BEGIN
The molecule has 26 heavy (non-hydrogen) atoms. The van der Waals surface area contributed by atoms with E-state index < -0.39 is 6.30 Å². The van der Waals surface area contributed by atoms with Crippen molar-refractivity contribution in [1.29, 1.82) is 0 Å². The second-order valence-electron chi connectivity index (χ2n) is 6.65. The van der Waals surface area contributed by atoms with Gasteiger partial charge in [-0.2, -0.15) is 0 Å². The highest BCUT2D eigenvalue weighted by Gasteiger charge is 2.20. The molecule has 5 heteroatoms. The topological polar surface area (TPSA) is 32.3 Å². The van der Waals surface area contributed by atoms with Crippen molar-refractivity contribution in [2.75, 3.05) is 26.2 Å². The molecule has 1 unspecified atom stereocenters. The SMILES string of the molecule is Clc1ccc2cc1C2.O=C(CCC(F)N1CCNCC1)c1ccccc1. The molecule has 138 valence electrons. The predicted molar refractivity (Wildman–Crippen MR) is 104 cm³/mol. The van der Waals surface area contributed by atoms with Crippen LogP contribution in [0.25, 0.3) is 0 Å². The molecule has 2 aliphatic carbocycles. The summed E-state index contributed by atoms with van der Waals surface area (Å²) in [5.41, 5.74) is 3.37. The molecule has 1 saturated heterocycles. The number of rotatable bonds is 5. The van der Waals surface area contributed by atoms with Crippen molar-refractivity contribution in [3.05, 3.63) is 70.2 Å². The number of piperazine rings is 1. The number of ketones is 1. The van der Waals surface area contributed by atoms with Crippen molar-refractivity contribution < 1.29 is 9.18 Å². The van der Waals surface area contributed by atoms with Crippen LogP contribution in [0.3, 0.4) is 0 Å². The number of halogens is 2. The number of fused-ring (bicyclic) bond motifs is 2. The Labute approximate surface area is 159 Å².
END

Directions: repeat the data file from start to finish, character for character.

The molecule has 26 heavy (non-hydrogen) atoms. The van der Waals surface area contributed by atoms with E-state index < -0.39 is 6.30 Å². The van der Waals surface area contributed by atoms with Crippen molar-refractivity contribution in [1.29, 1.82) is 0 Å². The second-order valence-electron chi connectivity index (χ2n) is 6.65. The van der Waals surface area contributed by atoms with Gasteiger partial charge in [-0.2, -0.15) is 0 Å². The highest BCUT2D eigenvalue weighted by Gasteiger charge is 2.20. The molecule has 5 heteroatoms. The topological polar surface area (TPSA) is 32.3 Å². The van der Waals surface area contributed by atoms with Crippen molar-refractivity contribution in [2.75, 3.05) is 26.2 Å². The molecule has 1 unspecified atom stereocenters. The SMILES string of the molecule is Clc1ccc2cc1C2.O=C(CCC(F)N1CCNCC1)c1ccccc1. The molecule has 138 valence electrons. The predicted molar refractivity (Wildman–Crippen MR) is 104 cm³/mol. The van der Waals surface area contributed by atoms with Crippen LogP contribution in [0.25, 0.3) is 0 Å². The molecule has 2 aliphatic carbocycles. The summed E-state index contributed by atoms with van der Waals surface area (Å²) in [5.41, 5.74) is 3.37. The molecule has 1 saturated heterocycles. The number of rotatable bonds is 5. The van der Waals surface area contributed by atoms with Crippen molar-refractivity contribution in [3.05, 3.63) is 70.2 Å². The number of piperazine rings is 1. The number of ketones is 1. The van der Waals surface area contributed by atoms with Crippen molar-refractivity contribution < 1.29 is 9.18 Å². The van der Waals surface area contributed by atoms with Crippen LogP contribution in [0.3, 0.4) is 0 Å². The number of halogens is 2. The number of fused-ring (bicyclic) bond motifs is 2. The Labute approximate surface area is 159 Å².